Day 2 of the TICE Explore Stage kicked off at the National Glass Centre on a gloriously sunny day on the Sunderland quayside, as we saw 11 Burnside Business and Enterprise College students gain a great insight into the fascinating industry of glass-art.

A work of modern art in itself, the Glass Centre serves many purposes in the local community, operating as a museum that commemorates the art of glass making throughout Sunderland’s history, whilst also doubling-up as a gallery that showcases the very best contemporary art of the past century.  Remember that the National Glass Centre is completely free to all visitors: tourists, art lovers, families etc. are all welcome to take in the stunning artwork free of charge. Meanwhile, families, schools and groups can book themed workshops, where they can have fun designing and creating glass products, whilst learning skills just as fusing, moulding and glass-blowing. Alongside it’s function as a gallery, the Glass Centre also operates as an extension of Sunderland University, offering a wide range of facilities and opportunities to its talented group of art students. These university students were very hands on with the group, even going as far as to give a live demonstration of a laser jet-cutter, which uses high-pressure concentrated water jets to precisely cut glass into any given shape. Very cool!

We began our day in The Pod, a quirky meeting room on the top floor of the gallery, where we met Learning and Engagement Officer, Rachel Groves. A long-time member of the Glass Centre, Rachel treated us to a detailed tour of the building. Our students were thoroughly impressed by the amount of concentration and effort needed to craft the amazing sculptures in the gallery, where coloured powders and swatches must be moulded at precisely the right temperature for the art to turn out perfectly.  The Glass Centre really shows that one of the best ways to learn about history is to physically see it, as we saw stained glass in the Heritage Centre that dated back as far as the 7th Century. Rachel told us that local monks used similar glass-blowing techniques to what modern artists use today; we had no idea what a tradition this art has been in the history of the North-East.

Now they were savvy with how the Glass Centres operates, our group of students were tasked with designing their own workshop for the Centre to introduce for visitors, which was an opportunity to really get creative and put to use their new-found knowledge of the glass industry. However, this task also encouraged our students to adapt to a market they weren’t fully familiar with, and craft an innovative idea using their creative enterprise capabilities. Working in teams of three, it didn’t take long for the group to design some brilliant glass workshops, including mask-making, arts and crafts sessions and glass-blowing tutorials.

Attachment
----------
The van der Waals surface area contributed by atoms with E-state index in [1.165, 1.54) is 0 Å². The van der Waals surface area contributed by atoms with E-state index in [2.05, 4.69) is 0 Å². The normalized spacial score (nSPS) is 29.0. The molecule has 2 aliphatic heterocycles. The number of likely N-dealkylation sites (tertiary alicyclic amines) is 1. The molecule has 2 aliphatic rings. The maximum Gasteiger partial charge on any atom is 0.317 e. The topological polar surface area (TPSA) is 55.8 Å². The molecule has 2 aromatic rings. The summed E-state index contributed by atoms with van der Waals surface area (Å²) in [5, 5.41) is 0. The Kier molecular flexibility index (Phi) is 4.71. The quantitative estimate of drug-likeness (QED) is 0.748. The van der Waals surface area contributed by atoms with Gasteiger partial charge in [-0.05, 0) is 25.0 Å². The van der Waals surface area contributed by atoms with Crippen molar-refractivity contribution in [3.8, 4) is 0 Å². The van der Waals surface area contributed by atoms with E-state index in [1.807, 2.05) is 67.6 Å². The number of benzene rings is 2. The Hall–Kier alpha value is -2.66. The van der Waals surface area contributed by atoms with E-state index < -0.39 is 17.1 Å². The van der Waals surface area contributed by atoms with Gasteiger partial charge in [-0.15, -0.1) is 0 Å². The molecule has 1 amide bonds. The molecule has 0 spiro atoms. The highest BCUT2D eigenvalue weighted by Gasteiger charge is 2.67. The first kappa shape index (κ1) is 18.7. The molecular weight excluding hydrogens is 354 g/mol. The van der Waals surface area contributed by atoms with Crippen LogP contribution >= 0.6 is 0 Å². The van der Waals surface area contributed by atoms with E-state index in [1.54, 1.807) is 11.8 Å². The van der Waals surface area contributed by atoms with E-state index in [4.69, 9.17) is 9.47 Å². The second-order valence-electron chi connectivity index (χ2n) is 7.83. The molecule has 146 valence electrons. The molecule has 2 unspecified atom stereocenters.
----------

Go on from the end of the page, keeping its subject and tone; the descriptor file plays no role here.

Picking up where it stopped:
Speaking of glass blowing, a demonstration of this centuries-old art was next up on the agenda. After a lunch overlooking the Wear, we filled into the demonstration area, where we were treated to a step-by-step guide of how to make glass jewellery and ornaments. Despite using a furnace that was 1280 degrees hot, the professionals made it look easy, handling molten glass whilst seamlessly talking us through every stage of the process. Unsurprisingly, this was most of the group’s favourite part of the day; there’s something endlessly cool about seeing a chunk of solid glass liquefy and glow bright orange as it comes out of a furnace. Our students were also impressed that these glass artists sell every piece of glass they craft, placing each item on sale in the Centre’s gift shop. It’s satisfying to observe each stage of the glass-making production and seeing how amazing the final product turned out.

Buzzing from their time in the demonstration zone, the group were eager to learn more about this fascinating industry, so back to The Pod we went, to meet Kathryn who led a great talk on marketing in the art business. Having to market your product or service to a certain demographic is a must in every kind of industry, so while the topic of art may not resonate with the whole group, marketing is a skill that can be applied to all forms of business. As such, Kathryn introduced various sub-groups that her company would aim their displays at: from the” Facebook Families” to the yuppie “Metroculturals” and then the older generation of “Heydays”. The students’ task was to decide upon unique ways to market different art galleries and displays to these demographics, matching locations and styles to the needs and wants of each group. For example, after much debate, our teams decided that digital marketing and social media posts would be a great way of reaching the tech-savvy Metroculturals, as not only is it free to do, but it is a perfect medium to use when aiming to attract that trendy kind of crowd.

With their time at National Glass Centre all but over, our group reflected on the day. The students were surprised by how much they had learned about the glass-art industry throughout day, as even the most sceptical team members had been impressed by the amount of hard-work and dedication that goes into making the wonderful sculptures and models on display in the gallery. However, National Glass Centre is only one example of how a business can provide a multitude of both products and services to people of all different backgrounds and demographics, and it became clear to our students that any business can be adapted to be open people from all walks of life. Combining the right business idea with the right marketing can result in a very successful business. Hopefully seeing a working model of this idea in the Glass Centre could inspire our group of young entrepreneurs to start up wonderful businesses of their own in the future.